Science is Not Relative

In a recent essay bemoaning the loss of psychology in favor of what he considers an overly biologically deterministic psychiatry, Richard C. Morias, a senior editor at Forbes, confesses a "vague suspicion" that "21st century America is ... suffering from an unhealthy obsession with science and technology."1 Certainly, it's difficult to escape from coverage of these issues. Morias' is an intriguing and provocative thesis, but sadly, his claimed obsession is just a loud idle burbling rather than a

Jun 6, 2005
Richard Gallagher(rgallagher@the-scientist.com)

In a recent essay bemoaning the loss of psychology in favor of what he considers an overly biologically deterministic psychiatry, Richard C. Morias, a senior editor at Forbes, confesses a "vague suspicion" that "21st century America is ... suffering from an unhealthy obsession with science and technology."1 Certainly, it's difficult to escape from coverage of these issues. Morias' is an intriguing and provocative thesis, but sadly, his claimed obsession is just a loud idle burbling rather than a true understanding of the science.

Take the recent creation of stem cells through cloning adult cells instead of creating embryos. The Korean research team's publication in Science2 provoked endless comment, from enthusiastic commendation to vehement condemnation. But almost none of the reaction focused on the research itself. Instead it was packaged as a personal experience: In the words of Morias' cherished psychologists, "how does human cloning make you feel?"

There's an infatuation with emotional responses to science, in which all views are equally valid and relativity rules the day. Thus we have the meteorologist who writes that "The Earth is remarkably resilient and so are the plants and animals that reside on it. The modest warming that is occurring is unlikely to have much of an effect at all, and many of the changes will be more beneficial than harmful."3 His views are likely to carry as much weight in some circles – including Presidential ones – as the researchers who have collected data on the subject over years and have incontestable figures demonstrating the greenhouse effect.

The consequence of all this relativism is that some of the most profound issues facing humanity, from cloning to global warming, are not receiving the appropriate kind of attention from politicians or from the mass media. In other cases the science is not sufficiently well developed to provide a clear indication of risks and solutions to problems. A case in point is the thorny issue of organic pollutants, which is discussed on page 24.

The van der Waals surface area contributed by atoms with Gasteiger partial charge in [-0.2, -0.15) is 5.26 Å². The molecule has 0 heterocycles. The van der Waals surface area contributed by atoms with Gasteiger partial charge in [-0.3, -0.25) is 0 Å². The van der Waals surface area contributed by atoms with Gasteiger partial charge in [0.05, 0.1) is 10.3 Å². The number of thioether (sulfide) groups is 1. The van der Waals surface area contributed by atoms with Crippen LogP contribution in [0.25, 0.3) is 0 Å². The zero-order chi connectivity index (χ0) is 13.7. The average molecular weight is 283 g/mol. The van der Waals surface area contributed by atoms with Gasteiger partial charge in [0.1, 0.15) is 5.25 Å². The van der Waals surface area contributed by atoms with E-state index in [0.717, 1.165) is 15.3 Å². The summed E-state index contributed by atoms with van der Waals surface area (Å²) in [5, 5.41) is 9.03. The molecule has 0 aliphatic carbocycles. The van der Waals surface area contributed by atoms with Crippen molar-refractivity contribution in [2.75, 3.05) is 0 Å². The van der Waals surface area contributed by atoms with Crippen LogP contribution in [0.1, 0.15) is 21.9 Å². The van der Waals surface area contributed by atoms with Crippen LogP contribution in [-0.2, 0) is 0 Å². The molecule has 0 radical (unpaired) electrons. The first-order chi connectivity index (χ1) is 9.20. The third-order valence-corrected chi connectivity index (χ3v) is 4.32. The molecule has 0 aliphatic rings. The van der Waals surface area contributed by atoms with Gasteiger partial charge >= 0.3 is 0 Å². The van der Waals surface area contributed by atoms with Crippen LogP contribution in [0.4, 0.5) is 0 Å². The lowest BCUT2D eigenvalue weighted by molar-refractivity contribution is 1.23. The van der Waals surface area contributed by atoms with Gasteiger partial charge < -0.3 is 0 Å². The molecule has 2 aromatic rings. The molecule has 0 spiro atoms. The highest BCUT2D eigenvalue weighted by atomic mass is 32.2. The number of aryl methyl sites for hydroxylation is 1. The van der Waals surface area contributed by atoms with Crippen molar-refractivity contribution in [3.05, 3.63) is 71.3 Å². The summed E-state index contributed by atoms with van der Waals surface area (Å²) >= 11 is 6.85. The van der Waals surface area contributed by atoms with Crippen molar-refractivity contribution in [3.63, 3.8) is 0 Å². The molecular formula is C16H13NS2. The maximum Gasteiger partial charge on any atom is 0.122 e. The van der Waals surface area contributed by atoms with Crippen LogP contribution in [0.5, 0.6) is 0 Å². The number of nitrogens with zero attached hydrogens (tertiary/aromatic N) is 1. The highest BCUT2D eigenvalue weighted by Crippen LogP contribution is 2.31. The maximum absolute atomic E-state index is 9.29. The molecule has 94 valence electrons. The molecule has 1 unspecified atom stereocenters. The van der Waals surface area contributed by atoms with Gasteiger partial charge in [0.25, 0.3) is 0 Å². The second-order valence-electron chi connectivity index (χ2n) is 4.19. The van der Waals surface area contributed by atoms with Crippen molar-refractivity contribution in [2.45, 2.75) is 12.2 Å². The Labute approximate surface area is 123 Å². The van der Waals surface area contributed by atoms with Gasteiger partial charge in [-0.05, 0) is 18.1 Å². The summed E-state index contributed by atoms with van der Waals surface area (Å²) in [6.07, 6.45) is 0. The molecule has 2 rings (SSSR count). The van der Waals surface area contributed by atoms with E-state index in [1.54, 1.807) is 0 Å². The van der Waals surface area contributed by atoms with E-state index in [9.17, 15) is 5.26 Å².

No square inch of the planet is unaffected by man made organic molecules and to many scientists they represent a threat to the well-being of the planet that on the same scale as global warming. Our article raises doubts about current views of one class of pollutants, the polybrominated diphenyl ethers (PBDEs). These have been used extensively as flame retardants in electronics and in the foam padding of furniture. And highly effective they were too, saving countless lives.

But many studies have indicated that PBDEs accumulate in the environment at an alarming rate, resulting in voluntary and legislative bans on their use. The findings we cover, however, suggest that the bioaccumulated toxins aren't exclusively man-made, and may originate in marine sponges.

In all likelihood, the findings will be appropriated by industrial lobbyists to accuse environmentalists of scaremongering and environmentalists will make counter-accusations of gambling with the planet. What we really need is for scientists to be fully supported in collecting more data and interpreting these as best they can.

Morias says that life's age-old problems are not solvable with just a diligent application of hard science. True. But for the biggest problems we have right now, it's a dose of hard science that's exactly what's needed.